Of the 100-member assembly elected this weekend to craft Egypt's new constitution, about a fifth resigned before the group met today to begin writing.
Mohamed Abd El Ghany/Reuters
A process that was supposed to be one of the crowning achievements of Egypt’s uprising – the writing of a new constitution – began today amid controversy over the heavily Islamist makeup of the assembly chosen to craft the document.
A quarter of the 100-member constituent assembly did not attend the first session today, including about 20 mostly liberals and leftist figures who resigned from the body in protest (the reason for the other absences wasn't immediately clear). They complained that the Muslim Brotherhood’s party, along with the ultraconservative Islamist Nour Party, rushed the assembly’s election process to push through their own candidates, resulting in an Islamist-dominated assembly they say does not adequately represent minority groups and political ideologies.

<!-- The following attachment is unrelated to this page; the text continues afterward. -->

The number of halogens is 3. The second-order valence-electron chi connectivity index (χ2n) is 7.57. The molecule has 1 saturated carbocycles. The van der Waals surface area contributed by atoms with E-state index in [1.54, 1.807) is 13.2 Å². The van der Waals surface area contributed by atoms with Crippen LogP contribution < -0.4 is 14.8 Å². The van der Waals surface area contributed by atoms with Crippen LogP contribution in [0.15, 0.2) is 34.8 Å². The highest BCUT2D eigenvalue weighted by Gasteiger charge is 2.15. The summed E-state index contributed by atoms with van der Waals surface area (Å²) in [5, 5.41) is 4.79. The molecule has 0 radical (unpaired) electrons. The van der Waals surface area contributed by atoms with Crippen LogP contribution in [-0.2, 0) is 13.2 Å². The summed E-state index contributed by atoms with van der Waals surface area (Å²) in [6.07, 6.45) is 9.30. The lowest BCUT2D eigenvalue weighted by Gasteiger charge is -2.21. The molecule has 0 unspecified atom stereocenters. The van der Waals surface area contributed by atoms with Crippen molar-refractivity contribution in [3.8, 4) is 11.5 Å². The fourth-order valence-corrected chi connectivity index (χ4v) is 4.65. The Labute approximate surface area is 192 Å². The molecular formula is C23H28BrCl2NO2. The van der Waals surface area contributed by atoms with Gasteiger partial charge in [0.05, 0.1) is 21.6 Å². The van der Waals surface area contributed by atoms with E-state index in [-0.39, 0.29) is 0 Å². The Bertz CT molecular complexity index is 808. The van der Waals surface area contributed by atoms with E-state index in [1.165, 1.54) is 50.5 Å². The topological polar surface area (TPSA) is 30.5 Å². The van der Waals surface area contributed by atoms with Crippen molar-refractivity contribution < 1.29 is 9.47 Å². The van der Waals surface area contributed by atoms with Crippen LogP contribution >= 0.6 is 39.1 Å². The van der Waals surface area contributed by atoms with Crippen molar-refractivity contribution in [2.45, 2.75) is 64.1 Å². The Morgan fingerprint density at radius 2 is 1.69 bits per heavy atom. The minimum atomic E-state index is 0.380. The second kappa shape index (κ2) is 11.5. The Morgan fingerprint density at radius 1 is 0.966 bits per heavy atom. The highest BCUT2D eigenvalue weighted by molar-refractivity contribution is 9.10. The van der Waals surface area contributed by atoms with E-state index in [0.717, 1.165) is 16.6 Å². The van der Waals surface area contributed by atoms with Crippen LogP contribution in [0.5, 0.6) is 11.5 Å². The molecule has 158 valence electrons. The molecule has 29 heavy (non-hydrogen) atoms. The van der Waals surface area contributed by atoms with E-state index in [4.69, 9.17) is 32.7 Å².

The constitution will help determine how democratic the new Egypt will be, in part by outlining the balance between the powers of the presidency and Parliament. If the process continues without a compromise by the Brotherhood, it could result in a constitution rejected by many Egyptians, leading to instability and more military intervention in politics in the Arab world's most populous country, a major recipient of US aid.
“[Egypt's government] has talked a good game but this is its first consequential act, and if its first consequential act is alienating segments of society, that bodes ill,” says Michael Hanna, a fellow at the New York-based Century Foundation. “This will have long-lasting impact."
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